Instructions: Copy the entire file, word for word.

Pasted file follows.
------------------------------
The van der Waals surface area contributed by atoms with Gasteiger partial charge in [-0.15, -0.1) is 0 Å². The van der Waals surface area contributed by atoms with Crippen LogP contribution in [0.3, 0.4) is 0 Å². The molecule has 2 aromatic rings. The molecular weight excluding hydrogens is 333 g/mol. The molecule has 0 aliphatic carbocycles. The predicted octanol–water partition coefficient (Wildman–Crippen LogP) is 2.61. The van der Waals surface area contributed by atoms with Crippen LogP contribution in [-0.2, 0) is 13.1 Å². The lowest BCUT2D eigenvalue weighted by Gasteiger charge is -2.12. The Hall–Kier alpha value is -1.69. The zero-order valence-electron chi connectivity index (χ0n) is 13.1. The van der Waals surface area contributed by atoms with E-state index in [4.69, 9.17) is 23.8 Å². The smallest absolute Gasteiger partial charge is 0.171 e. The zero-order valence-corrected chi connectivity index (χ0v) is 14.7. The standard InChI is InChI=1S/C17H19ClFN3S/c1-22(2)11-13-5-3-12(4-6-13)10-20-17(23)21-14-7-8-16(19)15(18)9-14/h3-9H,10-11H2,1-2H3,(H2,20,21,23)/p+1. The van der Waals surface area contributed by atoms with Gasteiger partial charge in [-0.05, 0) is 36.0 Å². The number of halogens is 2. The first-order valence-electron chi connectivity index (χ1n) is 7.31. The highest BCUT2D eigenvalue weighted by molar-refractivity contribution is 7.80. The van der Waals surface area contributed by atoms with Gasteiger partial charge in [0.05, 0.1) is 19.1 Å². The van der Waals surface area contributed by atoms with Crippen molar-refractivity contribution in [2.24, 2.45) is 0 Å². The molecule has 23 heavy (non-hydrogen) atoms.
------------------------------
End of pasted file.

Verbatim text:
The van der Waals surface area contributed by atoms with Gasteiger partial charge in [-0.15, -0.1) is 0 Å². The van der Waals surface area contributed by atoms with Crippen LogP contribution in [0.3, 0.4) is 0 Å². The molecule has 2 aromatic rings. The molecular weight excluding hydrogens is 333 g/mol. The molecule has 0 aliphatic carbocycles. The predicted octanol–water partition coefficient (Wildman–Crippen LogP) is 2.61. The van der Waals surface area contributed by atoms with Crippen LogP contribution in [-0.2, 0) is 13.1 Å². The lowest BCUT2D eigenvalue weighted by Gasteiger charge is -2.12. The Hall–Kier alpha value is -1.69. The zero-order valence-electron chi connectivity index (χ0n) is 13.1. The van der Waals surface area contributed by atoms with E-state index in [4.69, 9.17) is 23.8 Å². The smallest absolute Gasteiger partial charge is 0.171 e. The zero-order valence-corrected chi connectivity index (χ0v) is 14.7. The standard InChI is InChI=1S/C17H19ClFN3S/c1-22(2)11-13-5-3-12(4-6-13)10-20-17(23)21-14-7-8-16(19)15(18)9-14/h3-9H,10-11H2,1-2H3,(H2,20,21,23)/p+1. The van der Waals surface area contributed by atoms with Gasteiger partial charge in [-0.05, 0) is 36.0 Å². The number of halogens is 2. The first-order valence-electron chi connectivity index (χ1n) is 7.31. The highest BCUT2D eigenvalue weighted by molar-refractivity contribution is 7.80. The van der Waals surface area contributed by atoms with Gasteiger partial charge in [0.05, 0.1) is 19.1 Å². The van der Waals surface area contributed by atoms with Crippen molar-refractivity contribution in [2.24, 2.45) is 0 Å². The molecule has 23 heavy (non-hydrogen) atoms.